DM: They do mean, essentially, that you’ve lost a certain amount of the text. That wouldn’t have mattered?
IW: No, well, see, if you think of life — life’s like that. You don’t get everything complete. You get little bits coming in and, then, I suppose, if you really worried about it, then you would have to be creative and fill in the blanks yourself.
DM: It’s a little bit like ‘Destruction in Art’, isn’t it?
IW: Well, of course, that came when I got back from the States in ’66 and early ’67. ‘Destruction in Art’ became one of the themes that, again, was seen in exhibitions in London, again now being appreciated, and I think the first ‘Destruction in Art’ exhibition in London was held in the basement of Better Books with Bob Cobbing. By then I had left London and I was working in Birmingham full-time and I didn’t get down to a number of these exhibitions and performances. I was lucky enough to visit Bob in Better Books sometime after the ‘Destruction in Art’ symposium and exhibition and found a work by the German artist Werner Schreib who burned things as his way of producing his works of art. I found a small work of his there, signed on the back by him, which was left to rot in the basement and so I was able to collect that which, in a way, is another element that should have been destroyed but, now preserved, is a bit of a paradox.
DM: Can you think of anyone else who was so playful and imaginative in the way in which they used the text — in the case of My Own Mag it is typed text — in relation to images or as part of the whole?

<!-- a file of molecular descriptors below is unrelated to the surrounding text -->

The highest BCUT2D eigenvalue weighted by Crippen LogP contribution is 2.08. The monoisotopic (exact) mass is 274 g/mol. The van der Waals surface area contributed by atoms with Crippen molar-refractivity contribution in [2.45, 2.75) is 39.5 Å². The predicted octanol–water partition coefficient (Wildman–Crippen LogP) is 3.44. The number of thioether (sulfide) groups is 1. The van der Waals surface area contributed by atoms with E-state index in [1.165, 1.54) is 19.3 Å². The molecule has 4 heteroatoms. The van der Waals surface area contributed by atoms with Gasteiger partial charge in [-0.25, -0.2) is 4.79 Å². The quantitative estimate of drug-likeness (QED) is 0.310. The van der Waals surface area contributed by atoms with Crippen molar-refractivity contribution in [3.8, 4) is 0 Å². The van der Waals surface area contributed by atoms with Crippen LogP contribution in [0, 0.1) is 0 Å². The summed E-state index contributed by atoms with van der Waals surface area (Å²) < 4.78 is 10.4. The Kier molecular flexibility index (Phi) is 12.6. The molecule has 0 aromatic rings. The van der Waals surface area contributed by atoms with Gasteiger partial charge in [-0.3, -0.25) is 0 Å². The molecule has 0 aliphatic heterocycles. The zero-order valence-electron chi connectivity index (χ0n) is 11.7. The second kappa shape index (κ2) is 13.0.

IW: Not really. I talked about Oz, which was the Australian-based underground magazine — Australians in this country, Australian émigrés — that had all this wonderful technology that it used. Although even that looks rather primitive now but, because it was produced by a commercial printer, it could not have the same ‘hands-on’ feeling that this has.
DM: Jeff typed it all himself?
IW: Jeff would have done everything himself unless he used collage in one or two of them, which he did and that would have been from another source. The nearest thing to it that I know of, I think, was B.S. Johnson who contributed to these, did produce a book in the Sixties, or maybe early Seventies, where the pages were cut and you could read them in whatever order you wished and that was commercially printed. Don’t have a copy of that which is a pity, in a way, but I really can’t think of anyone that worked like this but, of course, if you think of the world, and the States, particularly at that time, there may have been other people producing material like this — but what has happened to it? Because of my position at the time, my relationship to Jeff at the time, I was able to have a complete run of these magazines.
DM: And you felt, at the time, it was important to have a set?
IW: Yes. I thought that Jeff was an important artist. We worked in a very different way although we also had concerns in common. Other people in other parts of the world might have been producing these but, of course, I don’t have the evidence. It’s unlikely that one person in the world was producing this kind of material.
DM: You were aware that, at the time, these magazines were having an impact? People were talking about them?
IW: Yes, yes. I think I said, he sent me some issues to the States and he sent not just one for me but ones I could distribute there and so they, then, had their own influence in the States. So, yes. Responses were very varied. You can imagine.
DM: And do you know people who were outraged by them?
IW: There were always people who were outraged by what Jeff did because he didn’t pull his punches. You know that yourself. Taste and decorum were foreign words to Jeff.
DM: And these are highly-prized possessions of yours now?
IW: Yes. I’m very pleased to have them. Eventually, I hope they will go into the collection of… (Tape runs out).